Ornette Coleman plays his alto saxophone at The Hague, 1994
|Born||March 9, 1930
Fort Worth, Texas, United States
Ornette Coleman (born March 9, 1930) is an American jazz musician. He plays the saxophone, violin and trumpet. He is also a composer. He was one of the people that helped make a new jazz style called free jazz, in the 1960s. Coleman's music is also like blues music. His album Sound Grammar won the 2007 Pulitzer Prize for music.
Early career [change]
Coleman was born in Fort Worth, Texas. He began playing R&B and bebop music, at first on the tenor saxophone. He wanted to leave his home town so he got a job in 1949 with a traveling show. Then he played with touring R&B shows. In Baton Rouge, he was attacked and his saxophone was destroyed. After that he changed to the alto saxophone, and that is still the instrument he usually plays. He joined a band and traveled with them to Los Angeles, in California. He worked at different jobs while still trying to be successful as a musician.
From the start, Coleman played his music differently to other musicians. Some Los Angeles jazz musicians thought he was playing out of tune. In 1958 Coleman made a record called Something Else!!!!: The Music of Ornette Coleman. Other musicians like Don Cherry, Billy Higgins, Don Payne and Walter Norris also played on the record.
The Shape of Jazz to Come [change]
Coleman was very busy in 1959. His made a record called Tomorrow Is the Question!. He played on this ecord with a quartet. He did not play with a piano player. He started working with a record label called Atlantic Records. He made a record called The Shape of Jazz to Come in 1959. A music critic called Steve Huey said it was a very important jazz record. The album was different from other jazz music.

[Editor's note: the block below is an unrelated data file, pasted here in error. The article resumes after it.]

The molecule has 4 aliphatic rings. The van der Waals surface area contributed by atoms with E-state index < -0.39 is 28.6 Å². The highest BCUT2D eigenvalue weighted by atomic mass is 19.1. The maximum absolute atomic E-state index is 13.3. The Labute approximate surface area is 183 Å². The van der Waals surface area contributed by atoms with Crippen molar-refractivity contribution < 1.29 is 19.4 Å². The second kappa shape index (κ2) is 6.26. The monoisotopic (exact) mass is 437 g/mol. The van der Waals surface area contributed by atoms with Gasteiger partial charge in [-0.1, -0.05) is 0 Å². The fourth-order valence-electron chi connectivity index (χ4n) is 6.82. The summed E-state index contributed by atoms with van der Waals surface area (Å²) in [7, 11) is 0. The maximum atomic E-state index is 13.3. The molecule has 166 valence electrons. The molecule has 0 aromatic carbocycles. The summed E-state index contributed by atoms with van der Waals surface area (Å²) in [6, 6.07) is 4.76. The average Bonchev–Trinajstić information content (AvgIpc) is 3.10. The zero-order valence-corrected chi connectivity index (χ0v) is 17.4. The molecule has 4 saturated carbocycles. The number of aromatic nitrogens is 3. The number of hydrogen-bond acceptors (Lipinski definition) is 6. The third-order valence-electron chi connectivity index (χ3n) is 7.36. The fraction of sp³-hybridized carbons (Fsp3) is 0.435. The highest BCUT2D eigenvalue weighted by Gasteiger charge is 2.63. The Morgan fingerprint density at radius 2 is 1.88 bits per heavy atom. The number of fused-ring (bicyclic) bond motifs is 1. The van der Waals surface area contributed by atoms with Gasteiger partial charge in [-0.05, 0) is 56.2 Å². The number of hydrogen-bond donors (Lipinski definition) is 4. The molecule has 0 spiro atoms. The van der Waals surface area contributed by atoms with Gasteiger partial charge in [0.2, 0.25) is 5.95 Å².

Coleman often played a plastic saxophone. He had first bought a plastic one in Los Angeles in 1954 because he could not afford a metal one. He did not like the sound of the plastic saxophone at first. Now he plays a metal saxophone.
Free Jazz [change]
In 1960, Coleman made a record called Free Jazz: A Collective Improvisation. It was nearly 40 minutes long. It is one of the longest jazz performances on a record. It was an important record in jazz and now there is a jazz style called free jazz.
- allmusic Biography
- Spellman, A. B. (1985 originally 1966). Four Lives in the Bebop Business. Limelight. pp. 98–101. ISBN 0-87910-042-7.
- Huey, Steve. "The Shape of Jazz To Come". http://www.allmusic.com/cg/amg.dll?p=amg&sql=Artkxikbhbb39.
- "Ornette Coleman biography on Europe Jazz Network". http://www.ejn.it/mus/coleman.htm.
- Rodriguez, Juan (June 20, 2009). "Ornette Coleman, jazz's free spirit". The Montreal Gazette (The Montreal Gazette). http://www.montrealgazette.com/story_print.html?id=1713495&sponsor=. Retrieved 2009-06-29.
- Litweiler p.31
- "Ornette Coleman". Last.fm Ltd.. http://www.last.fm/music/Ornette+Coleman. Retrieved 2009-06-29.